As writer, Sumit Mehra, points out, “Director Wes Anderson has always been distinguished for his visual artistry, detail-rich sets, and storybook like imagery.” See how you can apply five basic principles from a comprehensive review of Anderson’s work to your next UX/UI project. projekt202 is already way ahead on leveraging number three.
— Thanks to Kelly Moran
The Anti-Design of Everyday Things
At last: The Anti-Design of Everyday Things.
— Thanks to Dennis van Huffel
Xbox, Contextual Research, and Biking
This article shows how research in the environment (contextual inquiry, anyone?) helps to shape and form the design process. The design of the bike centers around new commuters in a city with lots of rainfall, beaches, hills and the need to quickly adapt your riding style. The design lead’s quote on integrating the lock into the handlebars has it doing duty not only as a quick-lock system, but also theft deterent: “When you come up to the bike, there’s no handlebars. If I steal this bike, how will I ride it?”
— Thanks to William Yarbrough
Gratitude in a Social, Virtual Context
In this long read, J. Nathan Mathias (a PhD student at MIT Media Lab’s Center for Civic Media) explores the implications of common human expressions of gratitude — thanking, rewarding, showing recognition — in the context of social applications. He points out different approaches to gratitude, such as the “thanks” feature on Wikipedia or the review system of Couchsurfing and discusses various ways to promote or hinder social engagement and community-building through design.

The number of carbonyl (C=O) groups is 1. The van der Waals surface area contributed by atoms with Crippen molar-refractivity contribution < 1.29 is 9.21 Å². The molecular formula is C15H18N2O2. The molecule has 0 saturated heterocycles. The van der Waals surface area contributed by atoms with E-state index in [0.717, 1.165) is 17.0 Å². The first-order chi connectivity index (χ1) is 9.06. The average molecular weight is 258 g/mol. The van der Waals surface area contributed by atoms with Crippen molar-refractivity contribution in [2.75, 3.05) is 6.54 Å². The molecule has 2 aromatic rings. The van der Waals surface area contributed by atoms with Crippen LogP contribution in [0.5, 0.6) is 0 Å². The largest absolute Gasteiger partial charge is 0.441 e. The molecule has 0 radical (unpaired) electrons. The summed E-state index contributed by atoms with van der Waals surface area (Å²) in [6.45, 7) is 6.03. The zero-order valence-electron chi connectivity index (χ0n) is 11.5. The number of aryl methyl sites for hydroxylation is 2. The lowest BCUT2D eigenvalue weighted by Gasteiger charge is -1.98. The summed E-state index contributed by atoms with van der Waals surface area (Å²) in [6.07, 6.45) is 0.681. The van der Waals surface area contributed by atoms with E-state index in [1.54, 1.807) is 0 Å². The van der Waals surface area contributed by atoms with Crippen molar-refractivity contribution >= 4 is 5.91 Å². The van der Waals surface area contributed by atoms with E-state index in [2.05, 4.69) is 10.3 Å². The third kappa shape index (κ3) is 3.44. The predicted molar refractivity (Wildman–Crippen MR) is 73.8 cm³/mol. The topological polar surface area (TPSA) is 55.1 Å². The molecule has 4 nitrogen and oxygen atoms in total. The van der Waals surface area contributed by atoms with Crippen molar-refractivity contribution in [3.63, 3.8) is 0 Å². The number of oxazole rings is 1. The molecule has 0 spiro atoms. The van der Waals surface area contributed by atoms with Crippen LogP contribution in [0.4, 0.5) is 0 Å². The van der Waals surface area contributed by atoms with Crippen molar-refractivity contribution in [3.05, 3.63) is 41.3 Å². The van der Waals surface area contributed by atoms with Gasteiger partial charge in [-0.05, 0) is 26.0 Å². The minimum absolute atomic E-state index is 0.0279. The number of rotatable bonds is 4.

— Thanks to Amber Lindholm
Game User Research Drives the Design of the New Dungeons & Dragons
After the poor reception of Dungeons & Dragons 4th Edition, the D&D team incorporated user research, player feedback, and game user testing to create Dungeons and Dragons: 5th Edition. The design team hopes hopes to winning back the hearts of role players by refocusing on storytelling, in-depth rules and mechanics, and looking toward the future of the D&D franchise.
— Thanks to Rae Gibbs
Customizable Ambient Sound
Noisli — a project by Italian multidisciplinary designer, Stefano Merlo, is an ambient, high-quality sound and color generator for working and relaxing. The app features various sounds, including rain, thunderstorm, bonfire, forest, train and seaside — all of which can be toggled and layered with varying emphasis to produce your ideal sound combination. An everyday app with a beautiful and minimalist user interface. Clean, crisp icon design with excellent use of color.
— Thanks to Oscar Tellez
Design Thinking and Airbnb
This article presents an in-depth look at how solving problems through design, specifically getting into the shoes of the user, allows shareholders to want to solve problems in a larger capacity. The founders dropped their mentality that the solution needed to be scalable in favor of just choosing a path that would work to drastically improve the user experience. Encouraging all design decisions and then validating those changes with actual data fosters an experimental and design-driven culture.
— Thanks to William Yarbrough